Thermal cameras have come a long way since 1929 when the first infrared-sensitive camera was invented. This new technology was initially considered exotic and it was expensive. In the last few years, the cost of thermal imaging technology has come down significantly, although thermal imagers with reasonable image resolution can still be pricey. Thermal fusion cameras, that utilize very low-resolution thermal sensors (80×60), which are enhanced by blending in a standard video signal, can be very inexpensive when compared to medium to high resolution thermal imagers. In certain applications the performance and suitability of images that utilizing thermal fusion can be questionable.
Thermal fusion is achieved when an image from a standard video camera is layered on top of an image from a low-resolution thermal sensor. This produces an image that depicts a black & white or colorized visualization of an object in the field of view of the thermal sensor that is outlined with an edge created from the standard video camera. The two cameras work in conjunction to give you a crude thermal image with enhanced edges. When used in this manner, the low resolution thermal fusion can produce a reasonable and usable thermal image. There are many applications where this approach is effective. It is useful in applications such as inspecting breaker panels, steam pipes, machinery, engines and other inspection applications where there is sufficient light for the standard video camera to produce a good image that can be utilized in the blending process. It also helps to know what you are looking at in advance, this is not always the case in many thermal imaging applications.
The shortcomings of this approach occur when the standard video camera that is producing the edge enhancement overlay on the thermal image doesn’t have enough light to create its outline. The image produced by the thermal fusion camera is now significantly compromised and may be of minimal value. Without the outlined overlay from the standard video camera, the thermal image has such low resolution that the image ends up looking like blotches of ill-defined color. The image may not convey enough detail to make an accurate assessment of individuals and environment. When thermal fusion is utilized in tactical or victim location applications, you may not always have enough illumination for the standard video camera to produce a reasonable image. Additional external IR or white light illuminators will help, but they still might not deliver adequate illumination in all cases. This means that you may not be able to differentiate a partial or even full image of a human, from the background environment.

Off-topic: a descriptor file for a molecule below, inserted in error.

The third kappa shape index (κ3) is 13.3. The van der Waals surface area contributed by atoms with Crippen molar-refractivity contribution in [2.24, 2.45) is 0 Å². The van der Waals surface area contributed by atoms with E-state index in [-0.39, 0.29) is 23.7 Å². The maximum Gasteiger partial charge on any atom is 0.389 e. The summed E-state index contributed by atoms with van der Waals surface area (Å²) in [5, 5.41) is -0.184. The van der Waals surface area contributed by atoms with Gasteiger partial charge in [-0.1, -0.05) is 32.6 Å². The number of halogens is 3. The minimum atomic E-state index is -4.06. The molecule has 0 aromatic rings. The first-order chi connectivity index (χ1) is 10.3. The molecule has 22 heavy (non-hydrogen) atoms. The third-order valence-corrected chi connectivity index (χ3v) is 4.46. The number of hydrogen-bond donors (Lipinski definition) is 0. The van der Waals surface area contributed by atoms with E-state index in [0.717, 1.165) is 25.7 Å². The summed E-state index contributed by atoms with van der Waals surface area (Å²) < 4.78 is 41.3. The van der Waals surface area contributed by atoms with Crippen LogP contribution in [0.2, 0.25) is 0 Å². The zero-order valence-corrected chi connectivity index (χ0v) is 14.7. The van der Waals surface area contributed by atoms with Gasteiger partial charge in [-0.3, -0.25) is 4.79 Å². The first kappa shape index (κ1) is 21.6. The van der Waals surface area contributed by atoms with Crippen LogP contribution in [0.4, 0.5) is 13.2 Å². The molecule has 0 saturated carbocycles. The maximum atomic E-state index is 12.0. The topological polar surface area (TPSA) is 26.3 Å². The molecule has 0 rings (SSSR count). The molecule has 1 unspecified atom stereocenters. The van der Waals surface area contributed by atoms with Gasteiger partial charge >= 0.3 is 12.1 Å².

The ZistosHD Dual Mode Thermal Camera (THC-51D-HD) allows the operator to instantly toggle between a 320×256 resolution thermal video camera and a 640×480 resolution, low-light, standard B&W video camera. The B&W video camera also has built in IR illumination that can further assist in low light conditions. Instead of overlaying an outline on top of a low-resolution thermal image, we use a higher resolution thermal camera in the same housing and an even higher resolution B&W low-light camera to switch between the two different images. We believe this construction is superior to thermal fusion for the following reasons.
- The higher resolution thermal image produces a usable image without the need of any enhancement.
- The secondary low-light B&W standard video camera can produce a video image that can convey additional visual details of the subject and environment.
- In the THC-51D-HD, the Thermal and B&W IR Cameras are in the same housing. Therefore, there is no need to switch camera heads. It’s all done with system controls.
- If the standard video camera in the thermal fusion process does not have enough light to produce a usable image the result is an extremely low-resolution thermal image which can be of limited value.
- The THC-51D-HD camera’s thermal mode can provide thermal detail regardless of ambient light levels.
All in all, despite thermal fusion being available as a new and low-cost thermal technology it may not be suitable as an imaging tool for many tactical and victim location/rescue missions, or any application where you can’t count on adequate illumination for the standard video camera to function. A higher resolution, standalone thermal image, such as the images produced by the ZistosHD THC-51D-HD camera, will in many instances be of more value than an image produced using a thermal fusion camera.